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Venezuelan President Nicolás Maduro affirmed on Tuesday that his country is ready to establish contracts with world energy companies to produce and export oil.
"Venezuela belongs to the world's energy equation and we are ready and prepared to produce, to export and to enter into contracts and agreements with all the energy companies of the entire world, from the United States and Europe," said the president during a speech.
Maduro indicated that his country could not be excluded from the "energy equation" since he said it has the oil resources for the stability of the world market.
"All the oil, refined products and gas needed for energy stability and the smooth and stable operation of the energy market of the United States, Europe and the world are in Venezuela and we are ready to be reliable suppliers of oil and refined products," he commented.
Likewise, he pointed out that ideology should not prevail in energy relations.
"Commercial and energy relations cannot be ideologized (...) No matter the political regime, commercial and energy relations in the world must be de-ideologized. Sanctions against Venezuela are a folly that has hurt the people of Venezuela, but also, after the war in Ukraine, they have done great harm to Europe, the United States and the world," he stressed.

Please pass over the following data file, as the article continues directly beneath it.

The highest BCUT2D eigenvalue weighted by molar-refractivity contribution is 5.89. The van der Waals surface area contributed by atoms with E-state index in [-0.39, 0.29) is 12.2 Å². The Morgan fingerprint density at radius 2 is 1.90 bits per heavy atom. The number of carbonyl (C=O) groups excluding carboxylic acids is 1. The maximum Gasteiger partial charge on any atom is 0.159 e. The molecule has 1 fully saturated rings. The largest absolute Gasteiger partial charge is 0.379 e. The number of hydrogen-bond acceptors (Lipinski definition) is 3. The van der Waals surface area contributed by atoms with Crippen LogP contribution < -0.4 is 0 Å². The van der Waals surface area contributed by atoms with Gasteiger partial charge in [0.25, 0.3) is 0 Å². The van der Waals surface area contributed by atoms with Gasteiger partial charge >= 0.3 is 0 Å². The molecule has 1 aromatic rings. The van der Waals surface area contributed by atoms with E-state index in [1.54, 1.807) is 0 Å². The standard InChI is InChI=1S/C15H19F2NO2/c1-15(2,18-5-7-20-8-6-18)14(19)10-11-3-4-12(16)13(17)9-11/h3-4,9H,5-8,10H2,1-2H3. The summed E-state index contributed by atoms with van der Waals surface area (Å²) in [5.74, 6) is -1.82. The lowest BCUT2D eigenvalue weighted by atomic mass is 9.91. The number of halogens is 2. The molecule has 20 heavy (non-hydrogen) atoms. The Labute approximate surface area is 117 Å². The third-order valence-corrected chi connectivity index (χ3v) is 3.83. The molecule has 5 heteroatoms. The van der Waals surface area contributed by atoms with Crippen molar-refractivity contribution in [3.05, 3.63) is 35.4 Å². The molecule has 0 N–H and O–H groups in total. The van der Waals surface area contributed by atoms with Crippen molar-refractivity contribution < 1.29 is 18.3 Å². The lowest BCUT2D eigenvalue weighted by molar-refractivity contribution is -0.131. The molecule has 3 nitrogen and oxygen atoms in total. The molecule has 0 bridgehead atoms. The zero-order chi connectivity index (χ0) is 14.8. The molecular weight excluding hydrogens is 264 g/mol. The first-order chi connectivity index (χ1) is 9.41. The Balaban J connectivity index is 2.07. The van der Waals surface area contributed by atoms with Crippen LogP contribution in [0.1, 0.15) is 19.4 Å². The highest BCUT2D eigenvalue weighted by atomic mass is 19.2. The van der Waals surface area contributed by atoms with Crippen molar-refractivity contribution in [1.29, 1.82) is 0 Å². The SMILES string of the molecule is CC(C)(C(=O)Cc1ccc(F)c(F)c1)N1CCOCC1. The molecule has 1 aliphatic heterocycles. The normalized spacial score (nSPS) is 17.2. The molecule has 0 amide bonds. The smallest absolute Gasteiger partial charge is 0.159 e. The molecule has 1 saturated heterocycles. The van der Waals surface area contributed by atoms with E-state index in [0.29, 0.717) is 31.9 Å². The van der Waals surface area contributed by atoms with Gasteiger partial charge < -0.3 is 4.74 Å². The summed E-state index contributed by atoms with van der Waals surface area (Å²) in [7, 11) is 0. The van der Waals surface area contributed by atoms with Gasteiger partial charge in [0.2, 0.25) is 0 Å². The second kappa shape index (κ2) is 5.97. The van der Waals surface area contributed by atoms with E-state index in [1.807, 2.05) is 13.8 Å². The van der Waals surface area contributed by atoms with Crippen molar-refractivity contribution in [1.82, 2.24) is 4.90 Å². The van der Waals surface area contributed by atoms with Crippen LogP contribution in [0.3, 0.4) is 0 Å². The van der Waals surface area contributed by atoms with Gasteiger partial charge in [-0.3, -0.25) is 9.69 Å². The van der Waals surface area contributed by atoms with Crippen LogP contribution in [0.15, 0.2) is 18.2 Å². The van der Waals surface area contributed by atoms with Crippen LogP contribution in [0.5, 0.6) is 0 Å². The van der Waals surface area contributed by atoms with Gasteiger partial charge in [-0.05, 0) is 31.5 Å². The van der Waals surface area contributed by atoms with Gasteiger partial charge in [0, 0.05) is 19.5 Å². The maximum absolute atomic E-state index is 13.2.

Maduro stated that after signing agreements with the U.S. company Chevron, this company would start producing oil for the world market.
These new agreements aim to reactivate crude oil production and expand operations through the joint ventures Petroboscán, Petroindependiente, Petropiar and Petroindependencia, of which Chevron is a strategic partner, according to the Venezuelan Government.
On November 26, the US authorized Chevron to operate again in Venezuela after the resumption in Mexico of the dialogue table between the government presided by Maduro and the Unitary Platform of the opposition.
With the measure, Chevron and its subsidiaries can resume limited activities of oil exploration and exploitation because the authorization prevents the state-owned Petróleos de Venezuela S.A (PDVSA) from receiving profits from crude oil sales by the US company.
Since 2017, direct US sanctions against PDVSA began, preventing Caracas from any transaction in the financial system, from financing to purchasing spare parts or maintenance contracts.